Looking back over my records of A Gardener’s Diary I note that in March 1998 we were suffering a prolonged period of drought and were concerned about conserving all the water we could. It all seems a bit of lottery, with times of plenty and times of severe shortage. Now no sooner are we through the ‘traditional’ time for the Christmas rains than we are almost into the time for the May-June rains. Almost makes you weep I can tell you, and even more so as there are poor souls still under water from the great flood of some years ago.

At the back I have a smallish coconut tree which is now supporting growth of the giant passion fruit (Passiflora quadrangularis) with its large fruits, and which, by the way, are preceded by the most spectacular flowers most gardeners ever see. They are like the small passion flower, but far more outstanding. They can also be sown from seed using ordinary seed compost. I have just been listening to the Test Match Special radio commentary, and there has just been a lively discussion about breadfruit trees. No one seems to have any idea whence they came, which I find astonishing. I had thought everyone on the planet knew story of Captain Bligh and the mutiny on HMS Bounty by Fletcher Christian. The cargo of breadfruit seedlings collected from Tahiti which were meant for the West Indies were dumped overboard and the mutineers made their home on an island now known as Pitcairn. Bligh survived, but the seedlings did not and so another shipment was collected and eventually arrived in the West Indies. They were not very popular, but there are still trees to be found in the islands which get to quite a size. They form beautiful trees which have a habit of shedding branches after heavy rains, which is why they are not recommended as street trees. I have examined quite of few of these trees (which had shed limbs) and nearly all of them had internal problems which could have been corrected a long time ago had they been regularly looked at. The main problem seems to have been caused by decay resulting from breakage of limbs due to heavy rains. In parkland trees can be inspected frequently as they ought to be; in the small park in the Promenade Gardens, for example. It is strange to me to think that breadfruit trees were thought to be suitable for the West Indies by the Royal Botanic Gardens at Kew who sent a man out with Bligh to make collections of the seedlings.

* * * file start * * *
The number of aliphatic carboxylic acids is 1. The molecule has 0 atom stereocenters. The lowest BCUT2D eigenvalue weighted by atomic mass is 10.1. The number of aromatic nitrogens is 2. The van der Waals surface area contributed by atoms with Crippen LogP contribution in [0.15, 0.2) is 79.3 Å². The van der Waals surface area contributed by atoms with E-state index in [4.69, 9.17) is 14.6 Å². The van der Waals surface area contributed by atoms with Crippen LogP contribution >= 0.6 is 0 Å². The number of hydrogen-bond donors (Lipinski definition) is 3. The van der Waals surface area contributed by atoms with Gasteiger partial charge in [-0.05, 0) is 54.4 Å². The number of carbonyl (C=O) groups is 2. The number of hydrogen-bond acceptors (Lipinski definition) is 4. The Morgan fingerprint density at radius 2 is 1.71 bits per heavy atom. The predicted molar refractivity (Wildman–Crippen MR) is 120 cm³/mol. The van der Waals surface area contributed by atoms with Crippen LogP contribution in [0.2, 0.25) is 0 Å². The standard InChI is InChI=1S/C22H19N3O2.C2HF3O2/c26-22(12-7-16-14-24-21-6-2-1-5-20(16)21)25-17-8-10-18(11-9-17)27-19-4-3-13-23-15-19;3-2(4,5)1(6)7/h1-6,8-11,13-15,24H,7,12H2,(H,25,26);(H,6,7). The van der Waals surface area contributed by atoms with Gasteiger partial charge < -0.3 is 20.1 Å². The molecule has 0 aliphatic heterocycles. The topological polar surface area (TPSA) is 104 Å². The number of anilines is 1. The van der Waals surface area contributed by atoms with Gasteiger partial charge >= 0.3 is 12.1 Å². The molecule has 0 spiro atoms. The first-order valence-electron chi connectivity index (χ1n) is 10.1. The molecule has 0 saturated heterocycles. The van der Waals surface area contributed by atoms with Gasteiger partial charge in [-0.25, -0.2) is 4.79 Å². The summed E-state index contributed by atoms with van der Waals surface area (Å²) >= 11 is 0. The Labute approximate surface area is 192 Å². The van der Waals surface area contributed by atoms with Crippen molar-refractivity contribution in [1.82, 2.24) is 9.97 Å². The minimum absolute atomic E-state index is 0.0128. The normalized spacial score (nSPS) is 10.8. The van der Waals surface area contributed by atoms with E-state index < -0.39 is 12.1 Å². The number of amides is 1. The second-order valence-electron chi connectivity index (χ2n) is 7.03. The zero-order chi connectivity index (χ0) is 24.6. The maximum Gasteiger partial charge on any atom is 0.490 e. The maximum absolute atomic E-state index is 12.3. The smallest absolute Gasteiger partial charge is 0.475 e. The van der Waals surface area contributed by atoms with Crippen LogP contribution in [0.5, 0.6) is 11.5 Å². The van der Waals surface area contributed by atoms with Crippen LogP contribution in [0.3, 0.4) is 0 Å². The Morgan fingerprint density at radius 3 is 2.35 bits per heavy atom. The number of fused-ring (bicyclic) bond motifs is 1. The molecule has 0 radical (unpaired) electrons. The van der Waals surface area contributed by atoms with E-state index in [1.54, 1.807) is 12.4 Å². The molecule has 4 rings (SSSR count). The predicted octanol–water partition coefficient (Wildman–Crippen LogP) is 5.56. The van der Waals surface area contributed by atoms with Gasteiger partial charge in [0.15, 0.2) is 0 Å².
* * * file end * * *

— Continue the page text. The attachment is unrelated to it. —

Now a word about sowing seed. Ordinary seed compost ought to pass through an eight-inch sieve. It will then be fine enough to make contact with any of the seed you sow. Seed sown using fine seed compost will of course have to be sown sparingly, and will then make contact with soil as soon as they start producing roots. It is always important to assist young seedlings by getting water to them evenly and in sufficient quantity.

Probably the best way to do this is to stand the seed trays in shallow water and allow it to move upwards (by a process called capillary attraction) until the soil is wet, rather than by watering the soil and seedling from the top with a watering can. By using a watering can you can easily wash seed to one side of the tray or pot, or even miss some altogether. Very small seed can be washed away altogether by applying water too heavy-handedly. If you have a lawn and it is moist, then let me suggest that you get your garden fork and spike it thoroughly all over as deep as you can. This will help the water to go deeper and hopefully, will encourage roots to go deeper as well and give you protection from drought. And may your God go with you wherever you are in this beautiful country.

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